Third, the U.S. needs to demonstrate an enduring interest in Afghans reaching an accord among themselves on a new constitutional order – and be willing to play whatever role the parties ask it to. The real work that will determine the future for Afghanistan’s people will begin when multiple Afghan parties — not just the Taliban — start to grapple with defining a political order within which they can all live. There are already sharp differences among the non-Taliban Afghan parties about what level of decentralization is desirable — and a failure to reach agreement is both entirely feasible and a death blow to future Afghan stability.

Fourth, the sequence and timing of the various steps matter. There is no good reason for the Taliban to wait for the agreed number of American troops to leave before enacting their ceasefire. At a minimum, the drawdown and the ceasefire should be simultaneous. In addition, although outside the contours of an agreement with the Taliban, the U.S. must tackle with Afghans the question of the presidential elections scheduled for next month. While some will be eager to complete the elections before the government’s talks with the Taliban begin, the fact that it took five months from the first-round vote for a government to be formed after the last elections suggest that postponing the presidential poll may be the smartest course of action, so the nation’s current government can begin and complete talks.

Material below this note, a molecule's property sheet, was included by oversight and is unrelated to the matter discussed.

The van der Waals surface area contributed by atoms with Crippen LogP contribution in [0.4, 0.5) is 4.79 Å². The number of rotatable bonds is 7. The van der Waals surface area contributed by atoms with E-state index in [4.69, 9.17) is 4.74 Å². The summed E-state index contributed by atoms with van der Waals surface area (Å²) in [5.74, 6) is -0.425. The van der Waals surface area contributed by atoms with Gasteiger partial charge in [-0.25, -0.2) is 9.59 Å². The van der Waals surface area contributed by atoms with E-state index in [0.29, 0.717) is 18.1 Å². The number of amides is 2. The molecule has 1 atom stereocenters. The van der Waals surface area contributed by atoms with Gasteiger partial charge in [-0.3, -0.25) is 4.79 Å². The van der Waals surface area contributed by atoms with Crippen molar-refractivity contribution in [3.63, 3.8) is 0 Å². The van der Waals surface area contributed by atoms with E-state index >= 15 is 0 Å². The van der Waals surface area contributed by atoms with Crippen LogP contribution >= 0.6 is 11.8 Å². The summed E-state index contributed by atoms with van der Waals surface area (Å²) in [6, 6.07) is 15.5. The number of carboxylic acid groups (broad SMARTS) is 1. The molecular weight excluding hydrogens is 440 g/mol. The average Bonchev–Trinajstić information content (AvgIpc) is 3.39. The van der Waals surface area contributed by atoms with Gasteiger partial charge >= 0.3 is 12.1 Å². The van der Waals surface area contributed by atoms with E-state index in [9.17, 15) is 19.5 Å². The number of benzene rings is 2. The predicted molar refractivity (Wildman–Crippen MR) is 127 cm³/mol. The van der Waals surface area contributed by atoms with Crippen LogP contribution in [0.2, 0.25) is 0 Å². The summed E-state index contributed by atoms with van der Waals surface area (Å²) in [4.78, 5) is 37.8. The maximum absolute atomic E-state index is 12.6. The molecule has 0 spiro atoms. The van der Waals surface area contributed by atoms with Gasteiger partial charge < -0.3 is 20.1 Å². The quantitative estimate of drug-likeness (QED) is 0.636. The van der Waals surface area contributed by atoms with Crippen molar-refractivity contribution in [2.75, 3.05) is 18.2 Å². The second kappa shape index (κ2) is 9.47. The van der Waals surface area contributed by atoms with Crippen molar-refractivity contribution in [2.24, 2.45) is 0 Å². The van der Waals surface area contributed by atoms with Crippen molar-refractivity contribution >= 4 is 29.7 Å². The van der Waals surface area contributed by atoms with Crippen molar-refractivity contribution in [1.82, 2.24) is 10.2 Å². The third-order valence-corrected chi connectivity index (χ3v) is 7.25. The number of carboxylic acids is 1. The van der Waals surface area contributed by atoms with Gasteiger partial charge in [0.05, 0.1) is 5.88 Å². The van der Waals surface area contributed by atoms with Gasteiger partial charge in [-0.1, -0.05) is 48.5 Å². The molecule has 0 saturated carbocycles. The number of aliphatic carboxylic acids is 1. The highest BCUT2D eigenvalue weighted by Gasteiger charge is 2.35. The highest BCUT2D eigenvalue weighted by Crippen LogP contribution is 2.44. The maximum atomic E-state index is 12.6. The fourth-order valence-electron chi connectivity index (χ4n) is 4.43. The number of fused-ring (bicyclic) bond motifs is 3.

Fifth, in an ideal scenario, there would be some defined mechanism to harness the support of the region and Afghanistan’s neighbors. They all have interests in how events unfold in that country and – should they agree on the broad contours of a desired outcome — its chances of materializing go up significantly. Trump seems to have put U.S.-Pakistani relations on firmer footing during the White House visit of Pakistani President Imran Khan last month, which bodes well for Afghanistan. But Washington’s strained relations with Tehran, Beijing and Moscow all make it unlikely that even Khalilzad’s best efforts can harmonize the region right now.

Finally, the best indicator of whether this agreement will secure American security interests over the long run and lead to lasting improvements for the maximum number of Afghans is whether the U.S. is allowed to maintain a counter-terrorism force in Afghanistan. At least initially, the U.S. seems to be committing only to a partial drawdown of its 14,000 troops in Afghanistan, so perhaps an enduring counter-terrorism force is possible.

No doubt, American negotiators are doing their utmost to secure the best possible outcome on all these fronts. An agreement that encompasses the above would not only be superior to the status quo, but also could safeguard American security interests. While it is harder to be confident about the fate of the Afghan people, such an agreement would provide support to Afghans as they do the hard work of coming up with a new political compact – which will be the key to future Afghan stability.